The Use of Readable Silhouettes and Carefully Crafted
Wordplay Are Clear Indications of Carl Barks's Stories
From Dell Four Color #1025 Walt Disney's Vacation in Disneyland (August 1959)
Story and Art by Carl Barks
© Disney

Today, there are uncountable resources available on the life and work of Carl Barks in print and online, since his identity was revealed to the public over forty years ago. Prior to then, the children of WWII and the Baby Boom era recognized only the distinctive artwork and writing style of a nameless artist, due to the individual anonymity and credit-free policy of Western Publishing's Dell and Gold Key comics. Thus, for 20+ years readers thumbed through their newsstand selection of Walt Disney comic books, keeping an eye open for stories written and drawn by "The Good Artist."

Carl Barks at His Home Studio, Circa 1963
Image Courtesy of Helnwien Comic

The Legacy of Carl Barks
The lasting impact of Carl Barks cannot be ignoredfor his influence spreads as far as the four corners of the globe. His comic book work is admired, studied and taught by literary scholars around the world. He has been showered with awards and honors of every kind. His post-retirement original oil paintings of the Disney ducks sell for hundreds of thousands at auction. Classic reprints and new Barks-inspired Donald Duck comics outsell copies of Batman and Spider-Man across Europe. Admirers include Steven Spielberg and George Lucas, the two men responsible for one of Hollywood's most iconic scenes: Indiana Jones running through an ancient temple from a humongous boulder. In fact, the entire opening scene from Raiders of the Lost Ark was adapted from scenes pulled from Barks stories. George Lucas himself wrote the foreword to a luxurious 1981 collection of Barks stories published by Celestial Arts titled Uncle Scrooge McDuck: His Life & Times.

George Lucas Praised Barks in the Foreword of
Uncle Scrooge McDuck: His Life and Times (Celestial Arts, 1981)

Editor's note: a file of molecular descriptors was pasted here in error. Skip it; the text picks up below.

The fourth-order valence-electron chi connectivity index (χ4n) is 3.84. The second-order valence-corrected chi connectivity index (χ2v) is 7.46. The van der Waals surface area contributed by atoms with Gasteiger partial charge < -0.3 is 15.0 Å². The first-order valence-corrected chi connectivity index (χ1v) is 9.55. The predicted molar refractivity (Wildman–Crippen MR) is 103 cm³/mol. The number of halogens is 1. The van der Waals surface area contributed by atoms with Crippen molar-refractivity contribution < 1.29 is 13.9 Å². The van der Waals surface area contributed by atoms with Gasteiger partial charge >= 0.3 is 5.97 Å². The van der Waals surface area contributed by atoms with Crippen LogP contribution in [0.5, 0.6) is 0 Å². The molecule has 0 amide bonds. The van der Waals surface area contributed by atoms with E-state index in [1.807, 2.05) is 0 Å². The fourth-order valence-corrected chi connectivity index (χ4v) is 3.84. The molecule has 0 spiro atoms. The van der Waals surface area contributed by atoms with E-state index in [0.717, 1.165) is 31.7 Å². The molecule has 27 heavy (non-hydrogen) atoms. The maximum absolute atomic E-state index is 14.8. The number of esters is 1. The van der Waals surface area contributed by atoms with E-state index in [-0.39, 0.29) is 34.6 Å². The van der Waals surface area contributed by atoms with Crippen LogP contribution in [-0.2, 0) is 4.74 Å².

Image © & Courtesy of Marvel Masterworks Fan Site

It should also be noted that Walt Disney characters traditionally made the leap from screen cartoons to comic books, but Barks's creation of Scrooge McDuck became so popular through comic book exposure alone, that the old Scottish duck soon found his way into several animated productions at the Disney Studio. This culminated in the 1987 animated television series DuckTales, which revolved around Scrooge and pulled a generous amount of Carl Barks plot outlines and characters into the fold.

The Syndicated Television Series DuckTales Was Directly
Inspired By the Comic Book Stories of Carl Barks
© Disney, Image Courtesy of Financial Post
DuckTales was a smash hit from the premiere episode, earning high ratings and high financial returns, resulting in a whopping 100 episodes, a feature film, and several successful video games during the show's initial broadcast.

Meanwhile, at the Happiest Place on Earth...

The July 1956 Disneyland News Heralds the First Year of Operation
Image Courtesy of The Sacred Tree of the Aracuan Bird

Disneyland was already a considered a success by the park's first anniversary in July of 1956. Naysayers withdrew their criticisms, and an era of themed amusement enterprises began. Many years earlier, Walter and Cordelia Knott had expanded their chicken dinner business and established Knott's Berry Farm a few miles up the road from Anaheim. As Disney's park quickly grew in popularity and scope, the Knotts wisely continued to expand their own offerings, fully aware that prosperous business at Disneyland meant prosperous business at Knott's. The pair of Walters, Knott and Disney, always shared an amicable "good neighbor" relationship.

Founders Walter and Cordelia Knott in a Replica of Their Original Berry Stand:
Knott's Berry Farm is Officially Recognized as North America's First Theme Park
Image Courtesy of JoeFood

As the 1950s drew to a close, businesses and partnerships began to form around the United States to construct and design their own versions of Disneyland: the notion to capitalize on such a financially successful new model of entertainment was too good to pass up. There were successes, however, many of the projects were constructed hastily, below code and without proper budgets. Others fell victim to bad business practices and poor site research—resulting in short-lived theme parks such as Frontier Village (San Jose, CA), Pacific Ocean Park (Santa Monica,CA), Pleasure Island (Wakefield, MA) and Freedomland U.S.A. (Baychester, NY). Interestingly, the latter two were spearheaded by C.V. Wood, who played a prominent role in the construction and management of Disneyland. Following an acrimonious and everlasting parting of the ways with Walt Disney, Wood loudly boasted his new amusement endeavors as "the Disneyland of the east."